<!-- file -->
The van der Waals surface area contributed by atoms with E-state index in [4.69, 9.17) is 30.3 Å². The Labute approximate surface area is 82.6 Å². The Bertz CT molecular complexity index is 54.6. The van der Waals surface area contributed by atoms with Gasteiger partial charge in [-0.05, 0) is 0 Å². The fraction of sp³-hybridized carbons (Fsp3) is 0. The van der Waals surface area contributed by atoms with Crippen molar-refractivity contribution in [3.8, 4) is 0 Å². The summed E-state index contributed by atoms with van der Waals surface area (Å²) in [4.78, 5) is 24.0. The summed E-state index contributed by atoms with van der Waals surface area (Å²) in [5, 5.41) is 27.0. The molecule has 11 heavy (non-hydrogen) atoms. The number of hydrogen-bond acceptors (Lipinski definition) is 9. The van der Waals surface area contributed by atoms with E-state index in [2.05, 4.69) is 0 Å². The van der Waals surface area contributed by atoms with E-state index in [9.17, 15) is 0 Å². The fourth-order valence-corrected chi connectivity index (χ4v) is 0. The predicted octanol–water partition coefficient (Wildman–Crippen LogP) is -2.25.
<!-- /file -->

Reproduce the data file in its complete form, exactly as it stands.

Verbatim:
The van der Waals surface area contributed by atoms with E-state index in [4.69, 9.17) is 30.3 Å². The Labute approximate surface area is 82.6 Å². The Bertz CT molecular complexity index is 54.6. The van der Waals surface area contributed by atoms with Gasteiger partial charge in [-0.05, 0) is 0 Å². The fraction of sp³-hybridized carbons (Fsp3) is 0. The van der Waals surface area contributed by atoms with Crippen molar-refractivity contribution in [3.8, 4) is 0 Å². The summed E-state index contributed by atoms with van der Waals surface area (Å²) in [4.78, 5) is 24.0. The summed E-state index contributed by atoms with van der Waals surface area (Å²) in [5, 5.41) is 27.0. The molecule has 11 heavy (non-hydrogen) atoms. The number of hydrogen-bond acceptors (Lipinski definition) is 9. The van der Waals surface area contributed by atoms with E-state index in [2.05, 4.69) is 0 Å². The van der Waals surface area contributed by atoms with E-state index in [9.17, 15) is 0 Å². The fourth-order valence-corrected chi connectivity index (χ4v) is 0. The predicted octanol–water partition coefficient (Wildman–Crippen LogP) is -2.25.